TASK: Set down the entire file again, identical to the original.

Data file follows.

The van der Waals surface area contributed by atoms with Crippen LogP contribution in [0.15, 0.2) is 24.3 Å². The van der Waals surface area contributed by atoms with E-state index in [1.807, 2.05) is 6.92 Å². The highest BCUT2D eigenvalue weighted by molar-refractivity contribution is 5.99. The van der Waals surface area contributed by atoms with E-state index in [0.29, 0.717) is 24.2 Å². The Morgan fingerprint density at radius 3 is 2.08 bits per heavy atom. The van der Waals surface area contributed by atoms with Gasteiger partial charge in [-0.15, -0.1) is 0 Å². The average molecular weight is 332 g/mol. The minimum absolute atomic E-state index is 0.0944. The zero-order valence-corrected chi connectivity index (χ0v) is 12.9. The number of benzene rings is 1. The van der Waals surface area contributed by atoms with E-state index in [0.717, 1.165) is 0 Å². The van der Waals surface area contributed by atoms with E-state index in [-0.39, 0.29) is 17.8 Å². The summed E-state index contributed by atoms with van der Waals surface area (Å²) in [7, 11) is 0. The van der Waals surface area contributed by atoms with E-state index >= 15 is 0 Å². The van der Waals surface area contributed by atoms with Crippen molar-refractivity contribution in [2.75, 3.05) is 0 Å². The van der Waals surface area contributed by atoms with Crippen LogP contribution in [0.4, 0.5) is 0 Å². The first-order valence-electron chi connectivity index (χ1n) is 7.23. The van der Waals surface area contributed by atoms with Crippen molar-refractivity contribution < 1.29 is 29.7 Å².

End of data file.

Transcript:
The van der Waals surface area contributed by atoms with Crippen LogP contribution in [0.15, 0.2) is 24.3 Å². The van der Waals surface area contributed by atoms with E-state index in [1.807, 2.05) is 6.92 Å². The highest BCUT2D eigenvalue weighted by molar-refractivity contribution is 5.99. The van der Waals surface area contributed by atoms with E-state index in [0.29, 0.717) is 24.2 Å². The Morgan fingerprint density at radius 3 is 2.08 bits per heavy atom. The van der Waals surface area contributed by atoms with Gasteiger partial charge in [-0.15, -0.1) is 0 Å². The average molecular weight is 332 g/mol. The minimum absolute atomic E-state index is 0.0944. The zero-order valence-corrected chi connectivity index (χ0v) is 12.9. The number of benzene rings is 1. The van der Waals surface area contributed by atoms with E-state index in [0.717, 1.165) is 0 Å². The van der Waals surface area contributed by atoms with E-state index in [-0.39, 0.29) is 17.8 Å². The summed E-state index contributed by atoms with van der Waals surface area (Å²) in [7, 11) is 0. The van der Waals surface area contributed by atoms with E-state index >= 15 is 0 Å². The van der Waals surface area contributed by atoms with Crippen molar-refractivity contribution in [2.75, 3.05) is 0 Å². The van der Waals surface area contributed by atoms with Crippen LogP contribution in [0.4, 0.5) is 0 Å². The first-order valence-electron chi connectivity index (χ1n) is 7.23. The van der Waals surface area contributed by atoms with Crippen molar-refractivity contribution < 1.29 is 29.7 Å².